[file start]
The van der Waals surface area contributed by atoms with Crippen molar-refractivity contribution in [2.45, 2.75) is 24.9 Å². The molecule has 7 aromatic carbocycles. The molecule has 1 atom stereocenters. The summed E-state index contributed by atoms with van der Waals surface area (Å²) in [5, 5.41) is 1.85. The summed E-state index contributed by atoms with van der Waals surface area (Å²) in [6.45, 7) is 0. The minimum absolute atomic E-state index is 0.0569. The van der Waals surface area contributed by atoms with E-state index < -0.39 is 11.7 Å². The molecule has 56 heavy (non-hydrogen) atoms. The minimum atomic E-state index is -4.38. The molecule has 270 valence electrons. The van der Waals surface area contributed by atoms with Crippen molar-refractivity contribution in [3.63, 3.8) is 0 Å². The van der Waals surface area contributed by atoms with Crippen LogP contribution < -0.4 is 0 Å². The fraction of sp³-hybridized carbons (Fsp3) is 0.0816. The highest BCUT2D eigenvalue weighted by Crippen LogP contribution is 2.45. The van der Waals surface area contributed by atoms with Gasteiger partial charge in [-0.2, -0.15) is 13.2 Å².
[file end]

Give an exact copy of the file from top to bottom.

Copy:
The van der Waals surface area contributed by atoms with Crippen molar-refractivity contribution in [2.45, 2.75) is 24.9 Å². The molecule has 7 aromatic carbocycles. The molecule has 1 atom stereocenters. The summed E-state index contributed by atoms with van der Waals surface area (Å²) in [5, 5.41) is 1.85. The summed E-state index contributed by atoms with van der Waals surface area (Å²) in [6.45, 7) is 0. The minimum absolute atomic E-state index is 0.0569. The van der Waals surface area contributed by atoms with E-state index < -0.39 is 11.7 Å². The molecule has 56 heavy (non-hydrogen) atoms. The minimum atomic E-state index is -4.38. The molecule has 270 valence electrons. The van der Waals surface area contributed by atoms with Crippen molar-refractivity contribution in [3.63, 3.8) is 0 Å². The van der Waals surface area contributed by atoms with Crippen LogP contribution < -0.4 is 0 Å². The fraction of sp³-hybridized carbons (Fsp3) is 0.0816. The highest BCUT2D eigenvalue weighted by Crippen LogP contribution is 2.45. The van der Waals surface area contributed by atoms with Gasteiger partial charge in [-0.2, -0.15) is 13.2 Å².